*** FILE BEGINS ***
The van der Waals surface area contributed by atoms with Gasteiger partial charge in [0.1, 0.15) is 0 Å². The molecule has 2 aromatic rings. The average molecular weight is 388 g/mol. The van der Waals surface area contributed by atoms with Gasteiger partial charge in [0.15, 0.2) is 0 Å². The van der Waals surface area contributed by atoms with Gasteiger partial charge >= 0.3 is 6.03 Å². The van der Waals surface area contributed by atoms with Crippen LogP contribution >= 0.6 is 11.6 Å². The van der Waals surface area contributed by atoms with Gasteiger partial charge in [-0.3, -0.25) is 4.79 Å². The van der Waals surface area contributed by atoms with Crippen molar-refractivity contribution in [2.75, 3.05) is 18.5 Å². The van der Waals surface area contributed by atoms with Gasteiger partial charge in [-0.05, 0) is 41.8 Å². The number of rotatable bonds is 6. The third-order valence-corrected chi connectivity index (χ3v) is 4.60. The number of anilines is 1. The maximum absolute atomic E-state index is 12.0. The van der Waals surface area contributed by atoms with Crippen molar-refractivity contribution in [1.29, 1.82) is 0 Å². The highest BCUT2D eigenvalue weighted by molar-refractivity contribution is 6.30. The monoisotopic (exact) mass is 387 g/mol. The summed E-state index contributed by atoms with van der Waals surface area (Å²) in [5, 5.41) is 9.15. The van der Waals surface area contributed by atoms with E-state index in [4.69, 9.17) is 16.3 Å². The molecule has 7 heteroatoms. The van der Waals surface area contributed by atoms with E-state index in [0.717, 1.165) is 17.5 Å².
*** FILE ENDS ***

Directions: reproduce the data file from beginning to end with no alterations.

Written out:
The van der Waals surface area contributed by atoms with Gasteiger partial charge in [0.1, 0.15) is 0 Å². The molecule has 2 aromatic rings. The average molecular weight is 388 g/mol. The van der Waals surface area contributed by atoms with Gasteiger partial charge in [0.15, 0.2) is 0 Å². The van der Waals surface area contributed by atoms with Gasteiger partial charge >= 0.3 is 6.03 Å². The van der Waals surface area contributed by atoms with Crippen LogP contribution >= 0.6 is 11.6 Å². The van der Waals surface area contributed by atoms with Gasteiger partial charge in [-0.3, -0.25) is 4.79 Å². The van der Waals surface area contributed by atoms with Crippen molar-refractivity contribution in [2.75, 3.05) is 18.5 Å². The van der Waals surface area contributed by atoms with Gasteiger partial charge in [-0.05, 0) is 41.8 Å². The number of rotatable bonds is 6. The third-order valence-corrected chi connectivity index (χ3v) is 4.60. The number of anilines is 1. The maximum absolute atomic E-state index is 12.0. The van der Waals surface area contributed by atoms with Crippen molar-refractivity contribution in [1.29, 1.82) is 0 Å². The highest BCUT2D eigenvalue weighted by molar-refractivity contribution is 6.30. The monoisotopic (exact) mass is 387 g/mol. The summed E-state index contributed by atoms with van der Waals surface area (Å²) in [5, 5.41) is 9.15. The van der Waals surface area contributed by atoms with E-state index in [4.69, 9.17) is 16.3 Å². The molecule has 7 heteroatoms. The van der Waals surface area contributed by atoms with E-state index in [0.717, 1.165) is 17.5 Å².